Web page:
Few Tennessee day cares test water for lead despite free program to help

Staff Photo by Olivia Ross / Savannah Benedict, a student in the University of Tennessee at Chattanooga master of public health program, fills a bottle with water that will be used to test for lead contamination on Tuesday, Sept. 20, 2022. UTC graduate students are helping test water in an effort to prevent lead poisoning in young children.

Lead could be lurking in the water at your child's day care. It's a toxic metal that can't be seen, smelled or tasted in water.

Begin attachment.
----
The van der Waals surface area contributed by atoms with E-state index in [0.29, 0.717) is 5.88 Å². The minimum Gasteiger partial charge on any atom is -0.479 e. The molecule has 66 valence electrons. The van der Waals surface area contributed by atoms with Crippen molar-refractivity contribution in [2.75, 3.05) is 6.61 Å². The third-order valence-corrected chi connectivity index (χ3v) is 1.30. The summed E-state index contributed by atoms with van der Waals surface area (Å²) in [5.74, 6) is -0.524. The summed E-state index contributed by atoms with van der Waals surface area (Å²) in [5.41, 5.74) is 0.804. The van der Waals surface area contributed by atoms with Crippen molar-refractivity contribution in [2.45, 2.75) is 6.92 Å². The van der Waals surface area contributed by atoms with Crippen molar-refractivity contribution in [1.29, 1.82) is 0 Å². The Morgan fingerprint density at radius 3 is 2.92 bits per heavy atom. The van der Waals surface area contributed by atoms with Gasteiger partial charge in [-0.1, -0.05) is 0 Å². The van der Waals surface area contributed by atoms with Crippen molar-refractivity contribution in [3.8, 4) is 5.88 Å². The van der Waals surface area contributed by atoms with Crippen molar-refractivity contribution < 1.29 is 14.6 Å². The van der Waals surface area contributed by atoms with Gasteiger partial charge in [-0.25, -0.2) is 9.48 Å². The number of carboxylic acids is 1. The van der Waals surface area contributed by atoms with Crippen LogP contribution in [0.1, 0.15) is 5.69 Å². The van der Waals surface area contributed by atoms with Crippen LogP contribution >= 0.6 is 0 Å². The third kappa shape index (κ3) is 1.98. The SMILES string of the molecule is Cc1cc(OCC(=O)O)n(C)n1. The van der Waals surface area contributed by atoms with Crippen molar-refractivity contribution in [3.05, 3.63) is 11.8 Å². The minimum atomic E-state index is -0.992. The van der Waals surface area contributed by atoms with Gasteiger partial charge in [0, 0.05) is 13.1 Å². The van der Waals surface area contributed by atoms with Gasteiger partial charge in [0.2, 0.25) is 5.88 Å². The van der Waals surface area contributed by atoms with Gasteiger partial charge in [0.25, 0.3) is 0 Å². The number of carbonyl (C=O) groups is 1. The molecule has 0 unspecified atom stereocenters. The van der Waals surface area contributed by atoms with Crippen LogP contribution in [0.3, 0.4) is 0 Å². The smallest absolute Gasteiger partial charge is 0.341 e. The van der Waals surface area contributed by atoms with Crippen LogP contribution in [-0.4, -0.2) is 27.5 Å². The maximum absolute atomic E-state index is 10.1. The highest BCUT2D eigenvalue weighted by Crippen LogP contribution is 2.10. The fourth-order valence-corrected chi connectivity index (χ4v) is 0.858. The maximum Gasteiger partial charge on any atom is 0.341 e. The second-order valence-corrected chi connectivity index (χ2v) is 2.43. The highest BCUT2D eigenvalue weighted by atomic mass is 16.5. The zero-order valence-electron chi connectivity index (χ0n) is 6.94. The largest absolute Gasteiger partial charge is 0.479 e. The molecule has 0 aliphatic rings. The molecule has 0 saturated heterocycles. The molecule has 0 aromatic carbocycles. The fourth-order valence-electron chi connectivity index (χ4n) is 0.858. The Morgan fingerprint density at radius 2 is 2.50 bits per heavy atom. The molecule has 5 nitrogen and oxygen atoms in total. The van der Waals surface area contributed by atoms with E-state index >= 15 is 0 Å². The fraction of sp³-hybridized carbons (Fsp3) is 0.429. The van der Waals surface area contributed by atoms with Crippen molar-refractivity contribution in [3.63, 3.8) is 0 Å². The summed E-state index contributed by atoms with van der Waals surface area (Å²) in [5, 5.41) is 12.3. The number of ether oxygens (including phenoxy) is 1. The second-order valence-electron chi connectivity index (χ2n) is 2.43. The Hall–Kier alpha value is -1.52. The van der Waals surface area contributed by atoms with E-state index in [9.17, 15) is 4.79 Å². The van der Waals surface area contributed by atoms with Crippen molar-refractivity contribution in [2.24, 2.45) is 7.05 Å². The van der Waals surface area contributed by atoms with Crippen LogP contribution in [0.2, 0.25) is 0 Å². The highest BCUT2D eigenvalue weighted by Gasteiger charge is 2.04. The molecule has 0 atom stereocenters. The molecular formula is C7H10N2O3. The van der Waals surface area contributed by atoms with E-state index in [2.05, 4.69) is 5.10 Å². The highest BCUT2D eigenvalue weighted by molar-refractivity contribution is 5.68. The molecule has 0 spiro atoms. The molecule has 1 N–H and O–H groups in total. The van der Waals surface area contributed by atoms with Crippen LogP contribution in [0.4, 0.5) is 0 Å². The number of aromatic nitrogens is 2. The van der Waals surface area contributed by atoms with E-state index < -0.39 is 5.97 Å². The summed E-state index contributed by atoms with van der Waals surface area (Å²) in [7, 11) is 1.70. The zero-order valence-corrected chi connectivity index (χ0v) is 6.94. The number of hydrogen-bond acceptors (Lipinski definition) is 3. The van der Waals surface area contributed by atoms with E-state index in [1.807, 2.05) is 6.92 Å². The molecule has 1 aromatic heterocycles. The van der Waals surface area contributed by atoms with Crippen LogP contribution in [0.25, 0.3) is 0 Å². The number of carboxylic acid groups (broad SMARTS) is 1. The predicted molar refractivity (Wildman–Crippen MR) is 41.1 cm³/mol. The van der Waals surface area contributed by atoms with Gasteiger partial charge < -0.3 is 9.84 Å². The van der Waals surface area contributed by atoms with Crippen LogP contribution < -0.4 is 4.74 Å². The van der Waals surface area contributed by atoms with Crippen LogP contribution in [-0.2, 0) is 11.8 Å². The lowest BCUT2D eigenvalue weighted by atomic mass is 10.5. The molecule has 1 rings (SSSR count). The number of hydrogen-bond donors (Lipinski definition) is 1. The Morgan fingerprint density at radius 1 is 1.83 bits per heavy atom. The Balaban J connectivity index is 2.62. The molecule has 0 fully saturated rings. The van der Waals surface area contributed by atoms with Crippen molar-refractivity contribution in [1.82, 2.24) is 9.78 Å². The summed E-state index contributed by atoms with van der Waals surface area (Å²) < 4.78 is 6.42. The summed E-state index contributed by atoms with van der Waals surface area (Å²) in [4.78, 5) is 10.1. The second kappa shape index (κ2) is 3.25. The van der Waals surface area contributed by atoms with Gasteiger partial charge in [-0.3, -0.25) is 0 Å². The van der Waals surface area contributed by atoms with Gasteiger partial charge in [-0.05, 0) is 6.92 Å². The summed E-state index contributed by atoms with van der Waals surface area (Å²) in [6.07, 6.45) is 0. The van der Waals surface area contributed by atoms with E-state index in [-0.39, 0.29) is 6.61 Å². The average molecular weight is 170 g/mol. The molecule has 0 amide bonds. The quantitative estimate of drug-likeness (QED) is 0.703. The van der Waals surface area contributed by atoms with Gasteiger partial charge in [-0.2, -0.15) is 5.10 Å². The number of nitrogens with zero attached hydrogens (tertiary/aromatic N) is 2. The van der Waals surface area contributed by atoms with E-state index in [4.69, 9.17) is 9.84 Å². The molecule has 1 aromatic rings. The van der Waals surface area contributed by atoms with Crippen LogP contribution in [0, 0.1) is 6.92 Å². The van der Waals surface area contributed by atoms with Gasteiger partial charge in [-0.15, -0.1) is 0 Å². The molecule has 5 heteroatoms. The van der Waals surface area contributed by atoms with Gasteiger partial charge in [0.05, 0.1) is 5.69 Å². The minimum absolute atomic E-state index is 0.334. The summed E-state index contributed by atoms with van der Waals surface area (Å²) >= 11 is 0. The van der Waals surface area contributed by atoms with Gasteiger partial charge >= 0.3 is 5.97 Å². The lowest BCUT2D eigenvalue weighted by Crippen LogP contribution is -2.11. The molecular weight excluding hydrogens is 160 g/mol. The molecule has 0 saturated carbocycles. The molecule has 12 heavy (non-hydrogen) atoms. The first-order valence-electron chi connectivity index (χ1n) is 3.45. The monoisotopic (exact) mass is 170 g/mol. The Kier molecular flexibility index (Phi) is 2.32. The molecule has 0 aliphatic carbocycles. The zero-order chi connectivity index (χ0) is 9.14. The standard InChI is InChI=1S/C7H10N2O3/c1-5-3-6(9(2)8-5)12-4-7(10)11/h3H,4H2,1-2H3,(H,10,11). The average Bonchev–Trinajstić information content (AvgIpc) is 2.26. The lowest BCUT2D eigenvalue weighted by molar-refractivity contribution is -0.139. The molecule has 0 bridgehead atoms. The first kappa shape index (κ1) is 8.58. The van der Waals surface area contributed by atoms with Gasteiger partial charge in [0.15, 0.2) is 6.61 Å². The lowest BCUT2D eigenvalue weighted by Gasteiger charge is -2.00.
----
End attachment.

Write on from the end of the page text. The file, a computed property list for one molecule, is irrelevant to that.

Although the state offers free water testing to any licensed child care facility, the vast majority of facilities in Tennessee have not participated.

The most common sources of lead in drinking water are pipes, faucets and plumbing fixtures that contain the metal, and the best way to lower risk of exposure is to test the water and replace the culprit plumbing fixture or install a filter if results come back positive for lead.

While Tennessee law mandates that schools test their drinking water for lead, no such requirement exists for day cares, which some children attend five days a week. Infants who drink formula are especially vulnerable due to the large volume of water they consume relative to their body size.